a. Risk-taking behavior: Group guarantees often discourage risk-taking behavior because the risk is borne by the entire group. Therefore, for promising entrepreneurs with good track records, independent loans should be made available.
    b. Flexible Repayment Schedules: Depending on the type of entrepreneurial activities, women may or may not have weekly/monthly cash flow required to meet the repayment schedule fixed by the microfinance service providers. Studies show that when women are allowed to set their own repayment schedules, repayment rates are higher and women invest more strategically.
    c. Larger Loans: Although the larger MFIs do have a provision for larger loans, the smaller cooperatives often lack the capacity. In such cases, the cooperatives should provide women with a channel to tap into resources offered by larger MFIs or other financial sources. In any case, such larger loans often require collateral which the women may not be able to provide. Savings account is one form of collateral commonly used by MFIs.  Based on case studies collected by Mayoux, she finds that many women prefer to have larger loans which she argues should be given on  the condition that they register any assets purchased in their names, and are involved in loan activity such as accounting, managing, and business planning (Mayoux, 2002, p.29). This meets the dual goal of promoting women’s entrepreneurship as well as their access to and control over economic resources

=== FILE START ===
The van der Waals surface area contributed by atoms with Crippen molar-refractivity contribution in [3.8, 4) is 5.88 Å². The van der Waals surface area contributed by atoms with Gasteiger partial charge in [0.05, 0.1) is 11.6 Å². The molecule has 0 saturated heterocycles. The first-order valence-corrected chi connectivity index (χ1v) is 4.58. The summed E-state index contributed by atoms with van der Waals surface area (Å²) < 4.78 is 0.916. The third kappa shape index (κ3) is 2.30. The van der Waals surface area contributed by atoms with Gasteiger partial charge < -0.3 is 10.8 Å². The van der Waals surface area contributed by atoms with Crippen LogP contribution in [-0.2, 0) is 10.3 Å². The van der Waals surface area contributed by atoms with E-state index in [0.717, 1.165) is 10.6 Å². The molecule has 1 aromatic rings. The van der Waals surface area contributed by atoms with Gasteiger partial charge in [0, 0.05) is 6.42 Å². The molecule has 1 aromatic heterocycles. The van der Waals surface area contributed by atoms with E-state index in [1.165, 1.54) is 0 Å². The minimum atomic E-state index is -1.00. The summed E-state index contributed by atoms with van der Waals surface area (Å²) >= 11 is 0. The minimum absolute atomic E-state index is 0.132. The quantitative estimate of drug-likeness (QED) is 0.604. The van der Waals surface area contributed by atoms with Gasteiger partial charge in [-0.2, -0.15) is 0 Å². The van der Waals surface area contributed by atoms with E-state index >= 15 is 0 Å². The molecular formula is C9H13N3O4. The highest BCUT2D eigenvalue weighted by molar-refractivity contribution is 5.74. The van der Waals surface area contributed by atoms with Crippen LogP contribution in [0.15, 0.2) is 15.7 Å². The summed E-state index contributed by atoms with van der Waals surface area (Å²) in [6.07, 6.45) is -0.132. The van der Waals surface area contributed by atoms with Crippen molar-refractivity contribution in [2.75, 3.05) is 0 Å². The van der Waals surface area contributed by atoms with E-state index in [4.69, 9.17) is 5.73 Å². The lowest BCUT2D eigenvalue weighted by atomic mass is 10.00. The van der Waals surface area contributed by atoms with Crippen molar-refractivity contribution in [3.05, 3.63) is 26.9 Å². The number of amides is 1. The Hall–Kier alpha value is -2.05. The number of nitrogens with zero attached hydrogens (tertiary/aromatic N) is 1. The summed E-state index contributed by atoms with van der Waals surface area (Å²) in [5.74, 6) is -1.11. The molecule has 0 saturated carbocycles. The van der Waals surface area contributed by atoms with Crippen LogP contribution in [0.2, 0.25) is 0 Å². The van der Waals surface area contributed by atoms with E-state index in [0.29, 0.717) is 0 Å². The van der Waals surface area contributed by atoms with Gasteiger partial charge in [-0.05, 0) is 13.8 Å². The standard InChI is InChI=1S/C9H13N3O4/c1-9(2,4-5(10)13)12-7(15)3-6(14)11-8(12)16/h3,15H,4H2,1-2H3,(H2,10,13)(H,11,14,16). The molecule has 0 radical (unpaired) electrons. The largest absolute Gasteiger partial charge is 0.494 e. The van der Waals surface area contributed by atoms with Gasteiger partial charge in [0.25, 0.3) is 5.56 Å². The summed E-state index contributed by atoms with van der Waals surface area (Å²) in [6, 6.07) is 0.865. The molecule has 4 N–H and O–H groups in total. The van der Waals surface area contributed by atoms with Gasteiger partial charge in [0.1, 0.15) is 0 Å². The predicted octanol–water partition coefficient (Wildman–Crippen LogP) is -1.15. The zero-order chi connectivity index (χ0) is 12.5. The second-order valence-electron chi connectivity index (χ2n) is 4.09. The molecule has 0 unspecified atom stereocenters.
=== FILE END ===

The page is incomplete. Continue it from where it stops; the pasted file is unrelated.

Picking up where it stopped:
d. Skills Trainings: Most skills trainings provided by the MFIs such as beautician training and tailoring training, training on agricultural and livestock farming, rarely challenge gender roles and are often catered towards married women. In fact, majority of the clients interviewed were married. Such skill sets do little to move women up the economic ladder. Non-traditional trainings such as computer training or off-seasonal vegetable farming may have a better scope of increasing women’s economic empowerment. 
  5. Monitoring of Loan Use: One of the feedbacks that came form the clients themselves was the need to monitor the use of loans in purposes that the loans were taken for initially. Without a formal monitoring mechanism, loans taken for productive purposes may end up being used for household consumption, and the clients end up indebted. Such misuse of loans also fosters duplication of loan services. One way to counter misuse of loans is by offering diversified loans such as those for healthcare only. However, without strict monitoring, even such loans were found being used for other purposes.